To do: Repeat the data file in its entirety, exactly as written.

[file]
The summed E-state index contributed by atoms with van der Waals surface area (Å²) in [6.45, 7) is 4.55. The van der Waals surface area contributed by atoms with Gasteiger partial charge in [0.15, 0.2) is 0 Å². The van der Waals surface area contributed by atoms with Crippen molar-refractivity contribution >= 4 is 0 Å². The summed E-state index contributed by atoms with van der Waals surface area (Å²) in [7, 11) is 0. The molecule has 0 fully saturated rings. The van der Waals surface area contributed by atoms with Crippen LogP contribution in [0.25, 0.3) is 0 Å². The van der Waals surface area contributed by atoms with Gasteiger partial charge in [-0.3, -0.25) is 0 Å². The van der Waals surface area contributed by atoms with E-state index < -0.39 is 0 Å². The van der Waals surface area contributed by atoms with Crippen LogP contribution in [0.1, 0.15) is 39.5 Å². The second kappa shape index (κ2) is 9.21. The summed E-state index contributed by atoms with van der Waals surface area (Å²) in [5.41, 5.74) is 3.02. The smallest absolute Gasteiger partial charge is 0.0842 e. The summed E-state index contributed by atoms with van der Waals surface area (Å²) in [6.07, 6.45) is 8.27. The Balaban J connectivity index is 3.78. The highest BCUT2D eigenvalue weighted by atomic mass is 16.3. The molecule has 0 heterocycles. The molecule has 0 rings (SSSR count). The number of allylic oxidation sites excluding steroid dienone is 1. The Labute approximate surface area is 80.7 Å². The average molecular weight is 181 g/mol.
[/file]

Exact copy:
The summed E-state index contributed by atoms with van der Waals surface area (Å²) in [6.45, 7) is 4.55. The van der Waals surface area contributed by atoms with Gasteiger partial charge in [0.15, 0.2) is 0 Å². The van der Waals surface area contributed by atoms with Crippen molar-refractivity contribution >= 4 is 0 Å². The summed E-state index contributed by atoms with van der Waals surface area (Å²) in [7, 11) is 0. The molecule has 0 fully saturated rings. The van der Waals surface area contributed by atoms with Crippen LogP contribution in [0.25, 0.3) is 0 Å². The van der Waals surface area contributed by atoms with Gasteiger partial charge in [-0.3, -0.25) is 0 Å². The van der Waals surface area contributed by atoms with E-state index < -0.39 is 0 Å². The van der Waals surface area contributed by atoms with Crippen LogP contribution in [0.1, 0.15) is 39.5 Å². The second kappa shape index (κ2) is 9.21. The summed E-state index contributed by atoms with van der Waals surface area (Å²) in [5.41, 5.74) is 3.02. The smallest absolute Gasteiger partial charge is 0.0842 e. The summed E-state index contributed by atoms with van der Waals surface area (Å²) in [6.07, 6.45) is 8.27. The Balaban J connectivity index is 3.78. The highest BCUT2D eigenvalue weighted by atomic mass is 16.3. The molecule has 0 heterocycles. The molecule has 0 rings (SSSR count). The number of allylic oxidation sites excluding steroid dienone is 1. The Labute approximate surface area is 80.7 Å². The average molecular weight is 181 g/mol.